Bluetooth technology is practically inescapable in today’s world.
We use it to keep tabs on our physical movement via fitness trackers, use Bluetooth-enabled earbuds and headsets to make to hands-free phone calls as we go about our day, and use it to connect and control an increasing number of devices in our homes as the Internet of Things continues to expand.
But on a larger scale, the same technology that lets you air-drop photos to your friends or play music through a portable speaker during a barbeque could also help office equipment — and in turn, your business — run more smoothly.
Harnessing Bluetooth technology in the office space can safeguard and optimize the performance of electronic assets in several ways. Not only can it increase the efficiency of equipment repair technicians — saving valuable time and money — but Bluetooth capability can also allow you to download and archive performance data from the electronic equipment you service and manage and give you the information you need to avoid future problems by performing predictive maintenance.
First, let’s look at the advantages Bluetooth provides when equipment needs repair, considering how much time and productivity is lost when even one device encounters a problem or needs to go offline. The faster a technician can deduce the problem and locate the source, the faster a solution can be found and a return to profits can be made.
With Bluetooth-capable equipment, a technician doesn’t need to dismantle the machine or conduct time-consuming tests to diagnose the problem — a phone or tablet can connect to the dysfunctional piece of equipment and collect all the information it needs on the source and nature of the issue. In other words, instead of trying to find a needle in a haystack, the Bluetooth-capable haystack presents the needle directly to you.
Power issues are a great example of where Bluetooth technology can pinpoint problems frequently encountered by electronic office equipment. Our power demand has increased along with our technological capabilities, resulting in problems such as network outages, bugs, and communication glitches caused by incompatible generations of devices or programs.
The difficulty becomes how to figure out exactly why a piece of equipment is acting up, and this is where Bluetooth steps in. With Bluetooth capability, a phone or tablet can act as a voltage meter for the electronic equipment being serviced, easily detecting power disturbances like surges or sags. Using this data, a technician can quickly create a report outlining the cause of the power disturbance, make adjustments to fix the problem, and save and store all of the information directly to the cloud for future reference.
The ease and convenience of this data collection also has benefits beyond immediate repair issues. Bluetooth technology allows you to download a device’s entire event and performance history and upload it the cloud, creating an accessible information archive that can be referenced to spot patterns in power disturbances and to aid in solving future problems. In fact, Bluetooth technology allows you to download data from all devices on a network to create a comprehensive database of power usage data. This wealth of information can create quicker pathways to power solutions, saving technicians time and customers money.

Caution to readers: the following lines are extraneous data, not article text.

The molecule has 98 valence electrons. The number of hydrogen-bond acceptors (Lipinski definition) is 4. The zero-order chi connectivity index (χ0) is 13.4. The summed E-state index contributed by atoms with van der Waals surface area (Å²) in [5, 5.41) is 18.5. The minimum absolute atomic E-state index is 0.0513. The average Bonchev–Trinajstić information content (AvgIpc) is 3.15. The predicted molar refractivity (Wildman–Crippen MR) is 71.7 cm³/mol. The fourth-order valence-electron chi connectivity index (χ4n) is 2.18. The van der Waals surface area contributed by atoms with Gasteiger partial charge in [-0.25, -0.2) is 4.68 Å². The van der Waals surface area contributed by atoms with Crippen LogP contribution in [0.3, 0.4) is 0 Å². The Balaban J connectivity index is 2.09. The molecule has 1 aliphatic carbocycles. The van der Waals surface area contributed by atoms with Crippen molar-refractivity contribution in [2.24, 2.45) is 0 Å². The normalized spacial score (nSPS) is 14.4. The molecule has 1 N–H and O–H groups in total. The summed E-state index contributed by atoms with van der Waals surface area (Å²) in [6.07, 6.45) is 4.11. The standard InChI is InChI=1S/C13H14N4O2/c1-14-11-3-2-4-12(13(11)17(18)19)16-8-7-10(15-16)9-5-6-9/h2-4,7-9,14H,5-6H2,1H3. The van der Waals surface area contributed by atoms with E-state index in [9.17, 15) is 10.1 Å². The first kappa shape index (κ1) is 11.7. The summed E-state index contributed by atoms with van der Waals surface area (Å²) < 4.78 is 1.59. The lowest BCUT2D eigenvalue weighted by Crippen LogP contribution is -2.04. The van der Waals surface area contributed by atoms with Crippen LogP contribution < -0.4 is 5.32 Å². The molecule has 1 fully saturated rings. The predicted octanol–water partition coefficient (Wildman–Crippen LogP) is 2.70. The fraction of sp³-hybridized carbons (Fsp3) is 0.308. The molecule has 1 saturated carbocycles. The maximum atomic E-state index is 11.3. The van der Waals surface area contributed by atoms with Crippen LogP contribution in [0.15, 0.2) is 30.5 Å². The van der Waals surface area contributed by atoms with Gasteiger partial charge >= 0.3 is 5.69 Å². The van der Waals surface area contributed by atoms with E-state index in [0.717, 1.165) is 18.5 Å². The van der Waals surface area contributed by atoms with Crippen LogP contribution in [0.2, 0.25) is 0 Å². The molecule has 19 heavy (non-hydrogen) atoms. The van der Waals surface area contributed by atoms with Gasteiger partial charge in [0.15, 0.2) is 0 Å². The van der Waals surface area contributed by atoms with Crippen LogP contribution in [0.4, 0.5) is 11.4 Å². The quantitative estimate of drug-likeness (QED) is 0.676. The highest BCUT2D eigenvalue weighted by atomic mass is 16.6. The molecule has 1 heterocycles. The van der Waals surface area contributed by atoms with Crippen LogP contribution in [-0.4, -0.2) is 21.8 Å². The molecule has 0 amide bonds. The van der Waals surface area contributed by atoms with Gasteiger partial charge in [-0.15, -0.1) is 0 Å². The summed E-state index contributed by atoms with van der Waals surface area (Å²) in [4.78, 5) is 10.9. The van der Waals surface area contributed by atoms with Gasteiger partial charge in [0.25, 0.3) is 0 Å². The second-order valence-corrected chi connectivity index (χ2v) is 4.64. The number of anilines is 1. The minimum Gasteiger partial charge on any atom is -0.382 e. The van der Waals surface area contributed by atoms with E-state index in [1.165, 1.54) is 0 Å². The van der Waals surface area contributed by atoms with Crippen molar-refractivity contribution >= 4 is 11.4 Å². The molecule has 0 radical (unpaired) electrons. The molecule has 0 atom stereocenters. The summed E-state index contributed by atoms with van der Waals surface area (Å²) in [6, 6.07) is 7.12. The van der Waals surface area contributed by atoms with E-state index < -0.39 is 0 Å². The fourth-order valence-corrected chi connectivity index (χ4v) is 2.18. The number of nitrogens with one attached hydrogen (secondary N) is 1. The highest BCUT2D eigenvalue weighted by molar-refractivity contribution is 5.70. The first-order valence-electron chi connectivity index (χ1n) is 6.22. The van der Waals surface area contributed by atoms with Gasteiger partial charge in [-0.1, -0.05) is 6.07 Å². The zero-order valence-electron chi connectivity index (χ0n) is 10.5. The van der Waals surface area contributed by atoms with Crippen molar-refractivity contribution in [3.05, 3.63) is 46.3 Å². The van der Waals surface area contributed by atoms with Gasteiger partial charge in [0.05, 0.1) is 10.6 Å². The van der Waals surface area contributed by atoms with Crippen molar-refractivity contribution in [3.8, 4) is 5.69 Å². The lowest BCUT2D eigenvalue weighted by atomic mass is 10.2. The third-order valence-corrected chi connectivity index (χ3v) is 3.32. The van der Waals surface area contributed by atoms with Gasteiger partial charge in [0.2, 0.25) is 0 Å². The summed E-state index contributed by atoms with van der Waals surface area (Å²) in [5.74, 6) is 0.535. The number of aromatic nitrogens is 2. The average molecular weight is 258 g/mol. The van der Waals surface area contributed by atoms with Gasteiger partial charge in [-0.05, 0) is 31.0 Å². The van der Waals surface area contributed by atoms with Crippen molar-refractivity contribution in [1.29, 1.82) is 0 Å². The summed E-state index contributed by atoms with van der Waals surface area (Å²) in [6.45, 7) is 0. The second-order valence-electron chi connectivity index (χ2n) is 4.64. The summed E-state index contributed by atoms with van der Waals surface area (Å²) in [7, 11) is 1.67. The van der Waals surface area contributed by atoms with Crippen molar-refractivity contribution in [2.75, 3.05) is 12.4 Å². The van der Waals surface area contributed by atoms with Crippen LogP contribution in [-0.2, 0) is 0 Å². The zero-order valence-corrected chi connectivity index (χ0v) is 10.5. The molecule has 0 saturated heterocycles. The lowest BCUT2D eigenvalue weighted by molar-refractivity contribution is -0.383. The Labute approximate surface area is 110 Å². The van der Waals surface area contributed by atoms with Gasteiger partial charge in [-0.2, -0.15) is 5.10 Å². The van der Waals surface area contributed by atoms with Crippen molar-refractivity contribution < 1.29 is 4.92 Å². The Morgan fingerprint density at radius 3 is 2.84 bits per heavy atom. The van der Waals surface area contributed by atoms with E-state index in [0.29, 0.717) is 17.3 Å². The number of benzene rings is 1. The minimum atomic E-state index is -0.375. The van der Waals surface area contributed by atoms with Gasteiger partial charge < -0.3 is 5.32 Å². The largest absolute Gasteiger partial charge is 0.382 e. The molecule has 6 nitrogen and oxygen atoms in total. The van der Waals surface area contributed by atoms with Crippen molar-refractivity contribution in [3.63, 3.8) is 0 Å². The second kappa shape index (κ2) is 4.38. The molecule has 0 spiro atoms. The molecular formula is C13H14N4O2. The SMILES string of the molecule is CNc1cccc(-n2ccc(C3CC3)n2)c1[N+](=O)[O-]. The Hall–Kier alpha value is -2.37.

But the ease of data collection and convenience of cloud storage that Bluetooth capable devices offer leads to what may arguably be the greatest advantage of all: predictive maintenance. Just as we need to take care of our own bodies to keep them running smoothly and prevent illness or injury, electronic office equipment needs care and upkeep to run efficiently and prolong its lifespan.
This is where the Bluetooth-derived information you’ve collected really adds value — knowledge is power after all. Data on performance history and power usage can be utilized to develop strategies that prevent equipment problems before they have a chance to appear. If problems can be prevented in the first place, the time and cost of repairs and work stoppages can be avoided entirely, and technicians can avoid unnecessary or excessive service calls.
Developing a power management plan for customers from your stored data will also be invaluable to the lifespan and reliability of the equipment. Even small power variabilities that occur daily can add up to work delays, machine lockups, and increases in service calls. Bluetooth technology can sense and monitor power variabilities to keep equipment running as smoothly and efficiently as possible.
So, are you ready to see how Bluetooth technology can benefit your dealership and your customers? From helping repair technicians work more efficiently to creating more power-efficient workplaces, Bluetooth capable technology is set to create multiple pathways to saving time and money, allowing everyone using the equipment to focus on what’s most important — the business.
Steve McBride is vice president of sales, Innovolt. He joined Innovolt with 39 years of experience in the Office Equipment industry. Before joining Innovolt he spent 11 years at Katun with the last 5 years as General Manager of the North America Business Unit. McBride’s career also included owning a technology company, that sold copiers as well as network services, which he sold to Ikon Office Solutions. He spent 10 years leading various sales organizations at Ikon, with the latest of those as Director of Sales for a southeast marketplace. McBride holds a Bachelor of Science degree in Political Science from Mississippi College.